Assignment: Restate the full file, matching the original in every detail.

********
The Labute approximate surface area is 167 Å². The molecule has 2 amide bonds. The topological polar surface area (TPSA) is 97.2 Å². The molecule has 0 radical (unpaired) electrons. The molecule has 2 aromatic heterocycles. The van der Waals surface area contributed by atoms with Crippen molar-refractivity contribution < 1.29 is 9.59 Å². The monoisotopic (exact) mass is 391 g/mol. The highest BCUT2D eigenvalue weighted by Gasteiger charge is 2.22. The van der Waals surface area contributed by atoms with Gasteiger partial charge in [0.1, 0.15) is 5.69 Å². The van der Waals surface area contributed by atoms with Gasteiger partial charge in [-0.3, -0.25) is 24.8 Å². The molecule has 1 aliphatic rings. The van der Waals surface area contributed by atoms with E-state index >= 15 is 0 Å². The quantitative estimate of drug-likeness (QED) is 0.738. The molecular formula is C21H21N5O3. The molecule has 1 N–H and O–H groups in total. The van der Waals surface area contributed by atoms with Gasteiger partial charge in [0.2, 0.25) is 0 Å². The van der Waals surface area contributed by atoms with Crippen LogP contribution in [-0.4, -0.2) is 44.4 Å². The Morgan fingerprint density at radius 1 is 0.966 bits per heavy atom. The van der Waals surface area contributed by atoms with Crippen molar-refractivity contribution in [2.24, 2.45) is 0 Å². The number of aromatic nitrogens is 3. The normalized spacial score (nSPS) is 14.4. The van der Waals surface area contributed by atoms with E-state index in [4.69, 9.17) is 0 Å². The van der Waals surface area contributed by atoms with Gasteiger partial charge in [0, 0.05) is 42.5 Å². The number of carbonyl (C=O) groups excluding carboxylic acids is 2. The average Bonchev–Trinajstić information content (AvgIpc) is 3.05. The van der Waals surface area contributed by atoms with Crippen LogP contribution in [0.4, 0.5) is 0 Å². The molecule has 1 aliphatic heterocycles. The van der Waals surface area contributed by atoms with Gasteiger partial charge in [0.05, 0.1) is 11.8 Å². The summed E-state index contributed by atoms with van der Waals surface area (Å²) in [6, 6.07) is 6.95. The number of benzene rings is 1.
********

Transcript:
The Labute approximate surface area is 167 Å². The molecule has 2 amide bonds. The topological polar surface area (TPSA) is 97.2 Å². The molecule has 0 radical (unpaired) electrons. The molecule has 2 aromatic heterocycles. The van der Waals surface area contributed by atoms with Crippen molar-refractivity contribution < 1.29 is 9.59 Å². The monoisotopic (exact) mass is 391 g/mol. The highest BCUT2D eigenvalue weighted by Gasteiger charge is 2.22. The van der Waals surface area contributed by atoms with Gasteiger partial charge in [0.1, 0.15) is 5.69 Å². The van der Waals surface area contributed by atoms with Gasteiger partial charge in [-0.3, -0.25) is 24.8 Å². The molecule has 1 aliphatic rings. The van der Waals surface area contributed by atoms with E-state index >= 15 is 0 Å². The quantitative estimate of drug-likeness (QED) is 0.738. The molecular formula is C21H21N5O3. The molecule has 1 N–H and O–H groups in total. The van der Waals surface area contributed by atoms with Gasteiger partial charge in [0.2, 0.25) is 0 Å². The van der Waals surface area contributed by atoms with Crippen LogP contribution in [-0.4, -0.2) is 44.4 Å². The Morgan fingerprint density at radius 1 is 0.966 bits per heavy atom. The van der Waals surface area contributed by atoms with Crippen molar-refractivity contribution in [2.24, 2.45) is 0 Å². The number of aromatic nitrogens is 3. The normalized spacial score (nSPS) is 14.4. The van der Waals surface area contributed by atoms with E-state index in [4.69, 9.17) is 0 Å². The van der Waals surface area contributed by atoms with Gasteiger partial charge in [0, 0.05) is 42.5 Å². The number of carbonyl (C=O) groups excluding carboxylic acids is 2. The average Bonchev–Trinajstić information content (AvgIpc) is 3.05. The van der Waals surface area contributed by atoms with Crippen LogP contribution in [0.4, 0.5) is 0 Å². The molecule has 1 aliphatic heterocycles. The van der Waals surface area contributed by atoms with Gasteiger partial charge in [0.05, 0.1) is 11.8 Å². The summed E-state index contributed by atoms with van der Waals surface area (Å²) in [6, 6.07) is 6.95. The number of benzene rings is 1.